Since freshman year, the dreaded three-hour long SAT and ACT have always loomed in the distance.

Come junior year, the tests were no longer things of the future. As I began preparation, I quickly realized that I already knew the material I was going to be tested on.

But the fact that I knew the material was besides the point. I had absolutely no idea how to take the tests.

Complaining to some of my friends, I learned that many had spent the previous summer taking classes and practice tests to prepare.

So by the time I started, I was already behind. As the year progressed, I kept resolving to start studying.

But every weekend, I had more pressing, more relevant things to attend to.

It seemed pointless to spend time studying how to take tests. If I was going to spend hours studying, I would much rather learn something.

When I sat down to take my first standardized test I really hadn’t spent too much time preparing. Which of course resulted in my getting a score I wasn’t too pleased with.

Junior year ended with my avoiding taking any more of the dreaded exams.

But my college counselor encouraged me to give it another try.

“I have better ways to spend my time than study for the SAT or ACT,” I vented to my father.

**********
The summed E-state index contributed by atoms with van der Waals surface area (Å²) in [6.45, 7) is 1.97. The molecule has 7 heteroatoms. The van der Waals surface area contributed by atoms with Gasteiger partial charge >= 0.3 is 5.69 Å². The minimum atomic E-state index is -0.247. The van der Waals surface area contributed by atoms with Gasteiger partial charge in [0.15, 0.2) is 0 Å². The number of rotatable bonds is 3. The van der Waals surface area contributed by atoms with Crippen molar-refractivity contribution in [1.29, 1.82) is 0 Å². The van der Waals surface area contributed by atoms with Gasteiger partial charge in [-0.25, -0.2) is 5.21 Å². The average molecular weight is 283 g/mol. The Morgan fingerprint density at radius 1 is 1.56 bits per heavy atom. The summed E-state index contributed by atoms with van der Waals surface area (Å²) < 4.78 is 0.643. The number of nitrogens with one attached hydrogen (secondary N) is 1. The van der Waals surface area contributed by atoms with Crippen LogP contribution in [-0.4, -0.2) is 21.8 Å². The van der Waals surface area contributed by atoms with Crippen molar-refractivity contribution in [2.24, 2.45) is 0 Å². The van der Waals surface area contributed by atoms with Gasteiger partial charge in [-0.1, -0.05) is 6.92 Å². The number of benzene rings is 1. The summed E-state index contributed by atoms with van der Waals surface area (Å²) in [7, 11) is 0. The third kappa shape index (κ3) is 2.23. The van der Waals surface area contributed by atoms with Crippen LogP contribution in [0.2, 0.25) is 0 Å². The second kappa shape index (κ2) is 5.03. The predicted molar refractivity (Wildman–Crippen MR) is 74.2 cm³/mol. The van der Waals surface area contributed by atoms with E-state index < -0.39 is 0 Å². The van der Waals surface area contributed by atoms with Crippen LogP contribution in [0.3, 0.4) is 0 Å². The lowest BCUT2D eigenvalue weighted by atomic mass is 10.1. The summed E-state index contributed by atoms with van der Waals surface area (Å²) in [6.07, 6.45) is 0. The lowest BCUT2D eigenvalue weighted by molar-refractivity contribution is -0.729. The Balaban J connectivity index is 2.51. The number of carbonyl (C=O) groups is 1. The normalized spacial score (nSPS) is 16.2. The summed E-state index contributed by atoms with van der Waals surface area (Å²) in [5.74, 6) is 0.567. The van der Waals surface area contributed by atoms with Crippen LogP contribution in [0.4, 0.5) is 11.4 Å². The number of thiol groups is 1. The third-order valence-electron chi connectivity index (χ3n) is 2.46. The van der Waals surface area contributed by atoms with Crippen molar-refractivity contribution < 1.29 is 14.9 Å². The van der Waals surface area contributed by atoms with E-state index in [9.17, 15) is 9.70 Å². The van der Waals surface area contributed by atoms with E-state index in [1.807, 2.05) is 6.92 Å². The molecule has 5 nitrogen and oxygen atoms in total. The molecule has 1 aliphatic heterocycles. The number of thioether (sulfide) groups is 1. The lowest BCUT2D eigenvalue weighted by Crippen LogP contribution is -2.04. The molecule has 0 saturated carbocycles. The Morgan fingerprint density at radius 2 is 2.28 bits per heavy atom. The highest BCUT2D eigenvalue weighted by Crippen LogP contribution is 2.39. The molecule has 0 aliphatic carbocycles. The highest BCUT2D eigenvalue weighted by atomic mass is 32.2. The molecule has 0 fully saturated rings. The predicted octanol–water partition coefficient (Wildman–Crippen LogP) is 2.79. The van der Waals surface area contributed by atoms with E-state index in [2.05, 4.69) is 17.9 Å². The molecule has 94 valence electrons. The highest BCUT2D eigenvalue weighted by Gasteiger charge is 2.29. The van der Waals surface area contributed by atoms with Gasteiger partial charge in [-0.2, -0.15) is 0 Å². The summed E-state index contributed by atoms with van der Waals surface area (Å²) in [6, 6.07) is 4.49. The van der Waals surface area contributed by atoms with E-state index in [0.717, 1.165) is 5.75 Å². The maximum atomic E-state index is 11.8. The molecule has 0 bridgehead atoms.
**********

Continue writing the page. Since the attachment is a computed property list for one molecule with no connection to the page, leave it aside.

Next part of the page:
He tried to explain to me that I had to do it to complement the other work I had done.

Determined to stick to my moral ground and convinced that the College Board was out to get me, I declared that if a college was going to reject me based on my standardized test scores, then I didn’t want to go to that college.

Of course, come senior year my resolve crumbled a bit.

A week before I was scheduled to take the ACT, I decided I really should study.

So I sifted through a review book larger than any other textbook I had and tried to solve a couple problems.

Saturday morning I drove to St. Francis High School, muttering curses at the people who wrote the tests.

I could not have been more relieved, when, three hours later, I walked out of the classroom. Whatever my score was, I was finished.

Traditionally, when I finish a test, I think back regretfully on that little bit of extra studying that I could have benefited from.

But this time I really didn’t care. Regardless of my score, I still maintain that it in no way demonstrates my academic standing or what I can contribute to a college.

When I got home, I gratefully passed the review book, still sitting on my desk without a wrinkle in its binding, on to my sister.

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